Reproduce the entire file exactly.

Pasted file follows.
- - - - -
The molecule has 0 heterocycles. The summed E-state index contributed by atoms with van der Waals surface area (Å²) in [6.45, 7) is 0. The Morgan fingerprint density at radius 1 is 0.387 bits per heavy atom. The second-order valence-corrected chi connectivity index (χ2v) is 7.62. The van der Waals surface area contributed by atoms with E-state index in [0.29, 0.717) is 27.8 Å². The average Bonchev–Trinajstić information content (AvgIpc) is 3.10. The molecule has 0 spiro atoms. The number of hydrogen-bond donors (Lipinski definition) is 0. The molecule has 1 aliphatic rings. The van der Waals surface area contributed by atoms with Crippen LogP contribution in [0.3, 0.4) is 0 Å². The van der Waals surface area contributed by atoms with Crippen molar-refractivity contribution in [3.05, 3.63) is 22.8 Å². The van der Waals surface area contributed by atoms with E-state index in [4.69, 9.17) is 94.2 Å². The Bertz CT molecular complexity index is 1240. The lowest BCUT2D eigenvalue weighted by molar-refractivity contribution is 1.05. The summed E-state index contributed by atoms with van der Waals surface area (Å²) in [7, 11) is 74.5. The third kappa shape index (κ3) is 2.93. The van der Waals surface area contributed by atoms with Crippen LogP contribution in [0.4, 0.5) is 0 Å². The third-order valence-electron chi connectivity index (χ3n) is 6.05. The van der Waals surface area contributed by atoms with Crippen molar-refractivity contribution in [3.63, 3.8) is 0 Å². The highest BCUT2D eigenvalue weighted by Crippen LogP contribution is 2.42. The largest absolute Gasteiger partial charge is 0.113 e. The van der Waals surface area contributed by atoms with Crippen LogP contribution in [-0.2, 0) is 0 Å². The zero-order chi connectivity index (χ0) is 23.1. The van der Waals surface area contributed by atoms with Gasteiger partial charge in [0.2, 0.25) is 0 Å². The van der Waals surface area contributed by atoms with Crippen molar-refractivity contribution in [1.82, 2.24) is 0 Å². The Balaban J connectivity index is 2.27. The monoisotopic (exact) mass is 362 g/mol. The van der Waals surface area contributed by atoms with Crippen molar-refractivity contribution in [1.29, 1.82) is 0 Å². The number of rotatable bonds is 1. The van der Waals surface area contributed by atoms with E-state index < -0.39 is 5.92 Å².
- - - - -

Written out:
The molecule has 0 heterocycles. The summed E-state index contributed by atoms with van der Waals surface area (Å²) in [6.45, 7) is 0. The Morgan fingerprint density at radius 1 is 0.387 bits per heavy atom. The second-order valence-corrected chi connectivity index (χ2v) is 7.62. The van der Waals surface area contributed by atoms with E-state index in [0.29, 0.717) is 27.8 Å². The average Bonchev–Trinajstić information content (AvgIpc) is 3.10. The molecule has 0 spiro atoms. The number of hydrogen-bond donors (Lipinski definition) is 0. The molecule has 1 aliphatic rings. The van der Waals surface area contributed by atoms with Crippen LogP contribution in [0.3, 0.4) is 0 Å². The van der Waals surface area contributed by atoms with Crippen molar-refractivity contribution in [3.05, 3.63) is 22.8 Å². The van der Waals surface area contributed by atoms with E-state index in [4.69, 9.17) is 94.2 Å². The Bertz CT molecular complexity index is 1240. The lowest BCUT2D eigenvalue weighted by molar-refractivity contribution is 1.05. The summed E-state index contributed by atoms with van der Waals surface area (Å²) in [7, 11) is 74.5. The third kappa shape index (κ3) is 2.93. The van der Waals surface area contributed by atoms with Crippen LogP contribution in [0.4, 0.5) is 0 Å². The third-order valence-electron chi connectivity index (χ3n) is 6.05. The van der Waals surface area contributed by atoms with Crippen molar-refractivity contribution in [3.63, 3.8) is 0 Å². The highest BCUT2D eigenvalue weighted by Crippen LogP contribution is 2.42. The largest absolute Gasteiger partial charge is 0.113 e. The van der Waals surface area contributed by atoms with Crippen LogP contribution in [-0.2, 0) is 0 Å². The zero-order chi connectivity index (χ0) is 23.1. The van der Waals surface area contributed by atoms with Gasteiger partial charge in [0.2, 0.25) is 0 Å². The van der Waals surface area contributed by atoms with Crippen molar-refractivity contribution in [1.82, 2.24) is 0 Å². The Balaban J connectivity index is 2.27. The monoisotopic (exact) mass is 362 g/mol. The van der Waals surface area contributed by atoms with Crippen molar-refractivity contribution in [1.29, 1.82) is 0 Å². The number of rotatable bonds is 1. The van der Waals surface area contributed by atoms with E-state index < -0.39 is 5.92 Å².